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Hot Lunch!

A look into the lunchtime heat and what solutions Administration has
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Heat is no new issue for Phoenix residents.
But what was a frustrating, yet manageable experience for a few months of the year, has now mutated into a debilitating onslaught of heat waves and severe weather warnings.
And even with the most brutal summer months coming to a close, the heat has continued to make an impact, as the average temperatures in September still range in the mid 80’s. Compare this to the average temperature of places like Maine, which even in the dead of summer only reach the mid to high 70’s. This makes it painfully clear that the start of school does not mean an escape from the heat for students here at Sunnyslope, which has prompted the question of what administration has planned to deal with this issue.
The heat has the bulk of its impact at lunch time, as Sunnyslope’s cafeteria holds roughly 100 students, according to Assistant Principal for Operations Timothy Matteson, despite the total number of students enrolled at Sunnyslope was 2,324.
This means only 4% of the student body could sit in the cafeteria.
This discrepancy in the size of the cafeteria is due mainly to the fact that in the most recent remodeling of the building itself– its size was actually reduced to allow for more cooking space for Sunnyslope’s lunch staff, according to Matteson.
The cafeteria, built in 1953, was originally designed with more seating space and for a school that was on the outskirts of town — legally not even within the city limits of Phoenix.
In short: no one expected 2,000 students to need to use it.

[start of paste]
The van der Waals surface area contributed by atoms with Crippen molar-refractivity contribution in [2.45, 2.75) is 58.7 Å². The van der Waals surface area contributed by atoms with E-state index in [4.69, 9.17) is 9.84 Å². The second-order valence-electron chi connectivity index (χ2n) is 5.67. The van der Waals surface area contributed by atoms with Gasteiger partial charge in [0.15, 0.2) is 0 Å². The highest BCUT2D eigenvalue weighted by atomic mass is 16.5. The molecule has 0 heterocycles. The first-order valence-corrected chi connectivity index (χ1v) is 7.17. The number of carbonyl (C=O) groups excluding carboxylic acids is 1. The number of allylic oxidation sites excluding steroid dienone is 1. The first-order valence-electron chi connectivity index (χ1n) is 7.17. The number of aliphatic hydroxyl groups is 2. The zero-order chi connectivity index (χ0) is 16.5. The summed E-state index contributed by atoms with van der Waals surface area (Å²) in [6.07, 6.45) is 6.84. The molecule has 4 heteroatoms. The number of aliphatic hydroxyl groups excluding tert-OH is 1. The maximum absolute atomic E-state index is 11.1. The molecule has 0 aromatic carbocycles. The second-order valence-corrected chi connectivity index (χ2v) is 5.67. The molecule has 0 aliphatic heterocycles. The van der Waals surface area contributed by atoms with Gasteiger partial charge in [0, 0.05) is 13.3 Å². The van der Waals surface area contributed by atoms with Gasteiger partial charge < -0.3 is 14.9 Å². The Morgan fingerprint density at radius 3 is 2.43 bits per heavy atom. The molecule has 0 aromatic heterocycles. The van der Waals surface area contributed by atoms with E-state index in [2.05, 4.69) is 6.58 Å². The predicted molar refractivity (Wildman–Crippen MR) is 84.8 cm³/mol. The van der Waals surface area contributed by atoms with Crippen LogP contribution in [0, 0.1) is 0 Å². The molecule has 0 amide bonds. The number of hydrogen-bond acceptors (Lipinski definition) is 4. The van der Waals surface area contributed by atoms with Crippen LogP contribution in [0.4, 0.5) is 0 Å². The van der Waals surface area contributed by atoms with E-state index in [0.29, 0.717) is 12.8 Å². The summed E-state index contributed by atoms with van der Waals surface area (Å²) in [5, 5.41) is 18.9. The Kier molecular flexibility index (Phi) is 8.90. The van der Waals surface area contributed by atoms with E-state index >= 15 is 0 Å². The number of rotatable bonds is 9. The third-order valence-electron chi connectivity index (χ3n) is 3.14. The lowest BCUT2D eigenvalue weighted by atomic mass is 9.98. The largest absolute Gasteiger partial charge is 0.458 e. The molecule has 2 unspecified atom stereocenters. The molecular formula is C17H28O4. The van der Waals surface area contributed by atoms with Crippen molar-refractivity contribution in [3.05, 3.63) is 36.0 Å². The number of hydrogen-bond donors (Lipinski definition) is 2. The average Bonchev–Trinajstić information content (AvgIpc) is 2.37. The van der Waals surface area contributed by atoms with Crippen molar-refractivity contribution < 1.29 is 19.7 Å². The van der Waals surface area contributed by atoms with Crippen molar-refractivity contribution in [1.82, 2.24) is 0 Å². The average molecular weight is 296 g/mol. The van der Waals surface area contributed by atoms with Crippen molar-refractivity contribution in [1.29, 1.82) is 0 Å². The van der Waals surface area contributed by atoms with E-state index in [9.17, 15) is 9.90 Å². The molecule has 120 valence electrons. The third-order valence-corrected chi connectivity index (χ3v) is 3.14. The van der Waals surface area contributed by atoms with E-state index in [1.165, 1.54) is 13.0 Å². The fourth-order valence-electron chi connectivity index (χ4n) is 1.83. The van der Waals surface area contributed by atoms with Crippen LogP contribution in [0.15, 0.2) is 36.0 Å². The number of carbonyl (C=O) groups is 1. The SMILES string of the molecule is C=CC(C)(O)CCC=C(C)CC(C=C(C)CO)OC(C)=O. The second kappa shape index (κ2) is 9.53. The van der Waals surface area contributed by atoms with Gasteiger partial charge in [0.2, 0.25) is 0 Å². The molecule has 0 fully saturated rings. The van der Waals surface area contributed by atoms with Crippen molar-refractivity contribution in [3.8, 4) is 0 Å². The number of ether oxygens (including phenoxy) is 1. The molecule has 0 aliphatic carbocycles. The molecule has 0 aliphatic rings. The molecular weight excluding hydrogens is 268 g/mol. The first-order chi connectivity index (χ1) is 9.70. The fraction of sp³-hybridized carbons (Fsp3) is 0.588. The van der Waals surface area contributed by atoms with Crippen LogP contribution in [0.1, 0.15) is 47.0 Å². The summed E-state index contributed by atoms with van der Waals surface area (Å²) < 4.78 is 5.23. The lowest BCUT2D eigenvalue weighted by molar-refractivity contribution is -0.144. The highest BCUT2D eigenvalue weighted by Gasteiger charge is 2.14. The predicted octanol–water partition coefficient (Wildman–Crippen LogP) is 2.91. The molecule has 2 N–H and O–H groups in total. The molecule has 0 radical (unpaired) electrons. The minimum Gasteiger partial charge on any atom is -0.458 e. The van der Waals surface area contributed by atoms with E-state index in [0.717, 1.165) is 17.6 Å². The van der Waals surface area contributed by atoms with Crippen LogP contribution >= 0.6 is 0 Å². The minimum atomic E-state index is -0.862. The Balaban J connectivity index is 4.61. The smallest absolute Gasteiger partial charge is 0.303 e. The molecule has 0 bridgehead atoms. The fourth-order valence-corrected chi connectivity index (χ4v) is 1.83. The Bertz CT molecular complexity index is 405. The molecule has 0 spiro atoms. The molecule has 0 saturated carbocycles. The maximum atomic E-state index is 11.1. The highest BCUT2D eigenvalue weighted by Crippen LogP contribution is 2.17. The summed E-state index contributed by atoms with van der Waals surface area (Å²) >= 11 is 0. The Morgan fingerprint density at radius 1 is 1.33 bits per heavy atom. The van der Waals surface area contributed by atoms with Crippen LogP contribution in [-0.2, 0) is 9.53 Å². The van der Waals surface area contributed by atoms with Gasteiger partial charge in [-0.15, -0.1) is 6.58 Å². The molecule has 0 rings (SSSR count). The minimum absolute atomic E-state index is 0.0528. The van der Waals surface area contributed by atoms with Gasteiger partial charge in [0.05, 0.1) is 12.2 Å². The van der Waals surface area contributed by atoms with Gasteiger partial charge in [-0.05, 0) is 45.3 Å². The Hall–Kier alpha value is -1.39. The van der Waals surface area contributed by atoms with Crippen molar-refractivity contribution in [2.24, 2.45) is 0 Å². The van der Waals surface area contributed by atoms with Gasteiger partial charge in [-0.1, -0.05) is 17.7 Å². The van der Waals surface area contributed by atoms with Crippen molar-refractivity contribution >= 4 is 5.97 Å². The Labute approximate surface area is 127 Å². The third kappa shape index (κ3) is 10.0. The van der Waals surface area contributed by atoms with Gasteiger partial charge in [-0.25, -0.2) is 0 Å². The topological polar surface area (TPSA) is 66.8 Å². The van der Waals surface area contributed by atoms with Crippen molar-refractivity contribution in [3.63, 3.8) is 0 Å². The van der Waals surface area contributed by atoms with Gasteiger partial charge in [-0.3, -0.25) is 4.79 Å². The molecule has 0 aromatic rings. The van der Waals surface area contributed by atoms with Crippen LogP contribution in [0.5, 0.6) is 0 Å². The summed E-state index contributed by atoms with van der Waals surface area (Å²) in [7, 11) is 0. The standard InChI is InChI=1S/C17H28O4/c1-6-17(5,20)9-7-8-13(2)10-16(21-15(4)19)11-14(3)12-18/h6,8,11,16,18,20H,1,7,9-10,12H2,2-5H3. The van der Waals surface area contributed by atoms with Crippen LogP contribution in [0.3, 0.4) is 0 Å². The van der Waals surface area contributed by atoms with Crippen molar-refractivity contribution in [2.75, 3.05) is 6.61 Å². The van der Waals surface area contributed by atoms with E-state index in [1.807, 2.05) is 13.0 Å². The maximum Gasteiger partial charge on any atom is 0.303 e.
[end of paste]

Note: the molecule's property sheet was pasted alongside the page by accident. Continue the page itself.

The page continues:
What this means is that an overwhelming majority of students are forced to scavenge for any shade they can find as they eat lunch in Severe Weather warnings with temperatures ranging from 105 to 110 degrees.
“Lunch doesn’t feel like a break any more because it’s just so hot out,” said Senior Claire Calkins.
Others feel like the heat has an impact beyond even their time at lunch.
“The heat is just so draining that it makes me feel so unmotivated for the last half of the day,” said Senior Kiera Umble.
Luckily for Sunnyslope students though, administration does have a plan in place for counteracting the heat at lunch, although it doesn’t revolve around expanding the cafeteria, as some might think.
“Unless you were to build a massive cafeteria, the size of our new quad, there’s just no way we can fit [all of the students] inside at lunch,” said Matteson.
Rather, the administration’s plan for this issue is centered around the new construction that is already underway.
The new walkways between upper levels of the newest buildings have been specifically designed to create more shade coverage for students, and once construction is over, there will be picnic tables and benches placed beneath the overhead walkway to allow students to eat lunch there, according to Matteson.
“By doing this, we can at least get a lot of [students] out of the direct sun at lunch,” said Matteson.
Administration also has further plans to continue adding shaded areas as Sunnyslope continues to be remodeled, whether it’s through trees or man-made structures, according to Matteson.
“Really it’s about providing shade coverage and not as much AC as we move forward, because [AC] is really not feasible with the space we have now,” said Matteson.
This plan from administration is a vitally necessary step in the right direction towards keeping students safe, as the average temperatures in Phoenix continue to break records annually, and it is unlikely this heat is going away in the coming years.
The New York Times even went as far as to refer to Phoenix’s heat as a “brutal test of endurance” for its residents, in a recent article.
The new building is set to be fully constructed with an outdoor seating area this October, and while it may be too late to combat this most recent heat wave, the building should hopefully provide relief for students in the coming years.

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